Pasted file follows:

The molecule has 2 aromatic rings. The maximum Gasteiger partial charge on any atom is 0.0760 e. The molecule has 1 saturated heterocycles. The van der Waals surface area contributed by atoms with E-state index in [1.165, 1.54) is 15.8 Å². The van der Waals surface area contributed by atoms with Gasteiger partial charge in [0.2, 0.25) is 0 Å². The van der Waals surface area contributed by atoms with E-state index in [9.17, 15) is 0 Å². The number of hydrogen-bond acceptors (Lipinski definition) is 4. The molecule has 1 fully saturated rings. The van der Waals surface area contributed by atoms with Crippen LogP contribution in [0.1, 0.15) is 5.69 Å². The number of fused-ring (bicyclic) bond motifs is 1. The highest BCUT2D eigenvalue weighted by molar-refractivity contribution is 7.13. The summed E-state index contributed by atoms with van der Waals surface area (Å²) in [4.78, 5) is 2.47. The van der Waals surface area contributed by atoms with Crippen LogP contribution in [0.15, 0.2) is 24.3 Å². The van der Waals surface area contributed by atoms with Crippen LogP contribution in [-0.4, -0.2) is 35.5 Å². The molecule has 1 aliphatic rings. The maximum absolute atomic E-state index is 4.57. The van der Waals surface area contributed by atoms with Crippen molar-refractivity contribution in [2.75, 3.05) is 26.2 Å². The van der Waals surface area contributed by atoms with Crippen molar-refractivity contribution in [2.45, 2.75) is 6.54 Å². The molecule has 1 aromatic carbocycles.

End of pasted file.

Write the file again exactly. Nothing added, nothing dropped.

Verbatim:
The molecule has 2 aromatic rings. The maximum Gasteiger partial charge on any atom is 0.0760 e. The molecule has 1 saturated heterocycles. The van der Waals surface area contributed by atoms with E-state index in [1.165, 1.54) is 15.8 Å². The van der Waals surface area contributed by atoms with Gasteiger partial charge in [0.2, 0.25) is 0 Å². The van der Waals surface area contributed by atoms with E-state index in [9.17, 15) is 0 Å². The number of hydrogen-bond acceptors (Lipinski definition) is 4. The molecule has 1 fully saturated rings. The van der Waals surface area contributed by atoms with Crippen LogP contribution in [0.1, 0.15) is 5.69 Å². The number of fused-ring (bicyclic) bond motifs is 1. The highest BCUT2D eigenvalue weighted by molar-refractivity contribution is 7.13. The summed E-state index contributed by atoms with van der Waals surface area (Å²) in [4.78, 5) is 2.47. The van der Waals surface area contributed by atoms with Crippen LogP contribution in [0.15, 0.2) is 24.3 Å². The van der Waals surface area contributed by atoms with Crippen LogP contribution in [-0.4, -0.2) is 35.5 Å². The molecule has 1 aliphatic rings. The maximum absolute atomic E-state index is 4.57. The van der Waals surface area contributed by atoms with Crippen molar-refractivity contribution in [2.75, 3.05) is 26.2 Å². The van der Waals surface area contributed by atoms with Crippen molar-refractivity contribution in [2.45, 2.75) is 6.54 Å². The molecule has 1 aromatic carbocycles.